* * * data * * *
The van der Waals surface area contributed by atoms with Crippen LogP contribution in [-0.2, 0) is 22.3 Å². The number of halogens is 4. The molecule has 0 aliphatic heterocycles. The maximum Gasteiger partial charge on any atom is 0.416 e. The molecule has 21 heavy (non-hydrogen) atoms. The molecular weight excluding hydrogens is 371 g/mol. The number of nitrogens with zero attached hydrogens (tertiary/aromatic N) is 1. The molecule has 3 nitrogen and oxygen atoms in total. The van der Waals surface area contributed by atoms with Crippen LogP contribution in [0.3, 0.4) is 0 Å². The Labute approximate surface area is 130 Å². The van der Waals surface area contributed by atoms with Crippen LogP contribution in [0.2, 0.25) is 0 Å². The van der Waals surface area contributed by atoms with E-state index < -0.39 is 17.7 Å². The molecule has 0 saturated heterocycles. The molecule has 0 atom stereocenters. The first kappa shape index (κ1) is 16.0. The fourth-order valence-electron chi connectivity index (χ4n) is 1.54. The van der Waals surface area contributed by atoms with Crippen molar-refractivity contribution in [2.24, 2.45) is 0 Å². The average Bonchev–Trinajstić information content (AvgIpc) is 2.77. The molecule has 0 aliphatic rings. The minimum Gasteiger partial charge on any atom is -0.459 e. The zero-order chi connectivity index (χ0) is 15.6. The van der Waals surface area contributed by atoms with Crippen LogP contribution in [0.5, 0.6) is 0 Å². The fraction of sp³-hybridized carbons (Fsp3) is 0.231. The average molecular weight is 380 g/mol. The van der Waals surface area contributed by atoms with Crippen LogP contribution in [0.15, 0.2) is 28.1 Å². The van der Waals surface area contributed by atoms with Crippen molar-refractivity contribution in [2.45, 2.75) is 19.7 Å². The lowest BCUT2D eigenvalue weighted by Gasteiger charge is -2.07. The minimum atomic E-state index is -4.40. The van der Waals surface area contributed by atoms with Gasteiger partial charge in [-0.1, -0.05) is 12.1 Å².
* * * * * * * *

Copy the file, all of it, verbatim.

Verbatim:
The van der Waals surface area contributed by atoms with Crippen LogP contribution in [-0.2, 0) is 22.3 Å². The number of halogens is 4. The molecule has 0 aliphatic heterocycles. The maximum Gasteiger partial charge on any atom is 0.416 e. The molecule has 21 heavy (non-hydrogen) atoms. The molecular weight excluding hydrogens is 371 g/mol. The number of nitrogens with zero attached hydrogens (tertiary/aromatic N) is 1. The molecule has 3 nitrogen and oxygen atoms in total. The van der Waals surface area contributed by atoms with Crippen LogP contribution in [0.3, 0.4) is 0 Å². The Labute approximate surface area is 130 Å². The van der Waals surface area contributed by atoms with Crippen LogP contribution in [0.2, 0.25) is 0 Å². The van der Waals surface area contributed by atoms with E-state index < -0.39 is 17.7 Å². The molecule has 0 saturated heterocycles. The molecule has 0 atom stereocenters. The first kappa shape index (κ1) is 16.0. The fourth-order valence-electron chi connectivity index (χ4n) is 1.54. The van der Waals surface area contributed by atoms with Crippen molar-refractivity contribution in [2.24, 2.45) is 0 Å². The average Bonchev–Trinajstić information content (AvgIpc) is 2.77. The molecule has 0 aliphatic rings. The minimum Gasteiger partial charge on any atom is -0.459 e. The zero-order chi connectivity index (χ0) is 15.6. The van der Waals surface area contributed by atoms with Crippen LogP contribution in [0.5, 0.6) is 0 Å². The fraction of sp³-hybridized carbons (Fsp3) is 0.231. The average molecular weight is 380 g/mol. The van der Waals surface area contributed by atoms with Crippen LogP contribution in [0.15, 0.2) is 28.1 Å². The van der Waals surface area contributed by atoms with Crippen molar-refractivity contribution in [2.45, 2.75) is 19.7 Å². The lowest BCUT2D eigenvalue weighted by Gasteiger charge is -2.07. The minimum atomic E-state index is -4.40. The van der Waals surface area contributed by atoms with Gasteiger partial charge in [-0.1, -0.05) is 12.1 Å².